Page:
Saturday, January 13, 2007

'Where is the MVC Split?' for web apps.. or Client Side Partials

MVC is a great way to apply serperation of concerns to an application's archtecture. Just how far should it go?

(Quick introduction to MVC)
MVC stands for Model, View, Controller. It defines a split in responsibilities between the Model (your representation of the business problem domain), the View of the data and the Controller, which knowns how to orchestrate the various actions and queries you can perform on the data Model.

The Controller works like a dvd player. When it is told to play the dvd player queries the DVD and sends the data to the TV. The TV (being the view) then decides how to present the data so you can see it.

In rails the TV would be the view templates and the bit or rails that knows how to renderthose as HTML, the DVD player would be one of the controller classes, and the DVD is represented as a model class.

The advantage of this design is the seperation of concerns. If you swap your TV for a Cinema overhead projector you don't have to change your DVDs or Player. In the same way, if you decide to render your data as XML, or provide a mobile phone version of your site, you don't have to change your controllers or models. This seperation means the graphic designers are able to experiment with the look and feel of your site without having to get code changes made.

Notice, to control the volume or brightness of the picture, you (being the user) tell the TV, not the dvd player or the DVD. These are view related actions. In rails these would be implemented using javascript (like shrinking and expanding of menus of areas of the screen).

(MVC intro. ends)

I had the following situation: I have a screen full of tree_elements, and a sidebar that lists all root tree_elements. So one is showing a subset of the data the other one is showing. If you create a new root_element, both lists need to be updated.

The sidebar is implemented as a 'partial' that is rendered by the application layout, and hence exists on all my pages. There is a 'quick_add' form in the sidebar to allow you to quickly add new root items. The quick_add form uses ajax and RJS templates to tell the page to add items to the lists.

The problem is that if you are on the screen that lists all items and add a new root item, then there are two lists to update with this item. If you are on another page, then there is only one list to update. As a result the RJS template has to have some conditional javascript logic that says 'update the sidebar list of items, and if the list of all items is on the page, then also update that one'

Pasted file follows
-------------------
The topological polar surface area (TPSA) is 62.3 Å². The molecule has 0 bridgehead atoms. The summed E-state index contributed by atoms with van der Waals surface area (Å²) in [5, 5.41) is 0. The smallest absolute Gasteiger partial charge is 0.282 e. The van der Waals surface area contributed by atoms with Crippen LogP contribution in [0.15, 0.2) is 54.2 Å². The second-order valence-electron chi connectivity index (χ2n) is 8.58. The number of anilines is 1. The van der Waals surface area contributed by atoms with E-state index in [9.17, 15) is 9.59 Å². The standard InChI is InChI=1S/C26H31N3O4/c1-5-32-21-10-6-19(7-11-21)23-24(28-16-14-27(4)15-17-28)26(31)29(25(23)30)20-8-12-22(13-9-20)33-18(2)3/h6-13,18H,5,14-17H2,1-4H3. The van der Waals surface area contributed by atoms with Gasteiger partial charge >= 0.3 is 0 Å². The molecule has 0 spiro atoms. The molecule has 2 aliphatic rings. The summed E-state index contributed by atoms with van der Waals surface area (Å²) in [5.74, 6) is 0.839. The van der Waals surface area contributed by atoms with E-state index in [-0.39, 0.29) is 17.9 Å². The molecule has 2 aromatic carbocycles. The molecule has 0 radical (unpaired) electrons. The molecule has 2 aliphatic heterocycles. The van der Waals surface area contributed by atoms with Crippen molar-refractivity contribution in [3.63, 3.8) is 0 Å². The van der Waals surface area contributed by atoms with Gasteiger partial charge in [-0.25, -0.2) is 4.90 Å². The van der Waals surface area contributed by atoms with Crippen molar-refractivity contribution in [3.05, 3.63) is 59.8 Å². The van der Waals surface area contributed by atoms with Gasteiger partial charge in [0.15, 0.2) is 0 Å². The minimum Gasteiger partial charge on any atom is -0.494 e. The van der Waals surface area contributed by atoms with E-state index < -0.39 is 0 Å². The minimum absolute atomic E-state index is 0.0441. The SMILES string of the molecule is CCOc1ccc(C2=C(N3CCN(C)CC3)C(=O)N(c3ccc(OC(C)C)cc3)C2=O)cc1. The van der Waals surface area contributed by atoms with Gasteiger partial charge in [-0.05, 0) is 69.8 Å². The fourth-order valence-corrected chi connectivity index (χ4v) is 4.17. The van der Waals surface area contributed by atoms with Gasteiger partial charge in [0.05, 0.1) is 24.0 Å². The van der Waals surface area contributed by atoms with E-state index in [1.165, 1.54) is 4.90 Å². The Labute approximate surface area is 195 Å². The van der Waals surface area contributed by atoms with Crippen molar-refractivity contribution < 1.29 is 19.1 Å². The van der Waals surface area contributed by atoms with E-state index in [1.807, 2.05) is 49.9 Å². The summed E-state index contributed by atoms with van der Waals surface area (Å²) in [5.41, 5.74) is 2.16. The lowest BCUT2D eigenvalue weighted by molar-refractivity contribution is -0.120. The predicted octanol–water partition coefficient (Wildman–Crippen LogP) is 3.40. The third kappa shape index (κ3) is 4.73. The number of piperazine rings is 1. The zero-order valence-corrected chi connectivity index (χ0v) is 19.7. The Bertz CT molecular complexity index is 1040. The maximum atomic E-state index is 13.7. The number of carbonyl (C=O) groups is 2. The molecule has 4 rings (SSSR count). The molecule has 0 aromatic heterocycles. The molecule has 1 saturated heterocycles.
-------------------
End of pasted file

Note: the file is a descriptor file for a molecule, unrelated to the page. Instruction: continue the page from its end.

My concern is this... The RJS for the 'add a new tree item' has to know about all the possible places the tree item will appear, so it can tell the view (whichever one the user happens to be on) to update.

This is wrong! If I add a new screen that represents this list in another way, I would have to extend to RJS for the 'quick_form_create' action to handle yet another special case. The code smell here is 'shot gun changes' [you have to make changes all over the place unrelated to the new added thing]. Really the RJS is sending events to the browser. The page should take that event and decide what needs updating.

I am trying to find a nice way to do it. The problem I have at the moment is when the event causes the page to want to render a new item on the list, the template for it is in the partial (server side). The page could request this as a seperate call, but I want to minimize chatter between the page and the controller. Another solution is for the session to hold onto the current view so the controller knowns what to send, but this again blurs the boundry between view and controller. The controller knows too much. What I'll look into next is having the page hold onto a DOM version of the partial, so it can copy, populate it, and add it to the DOM in the right place. This seems the best solution to me but would need some nice wrapper code in ruby to make it easy to set up.

... [watch this space] ...

the story continues... :)

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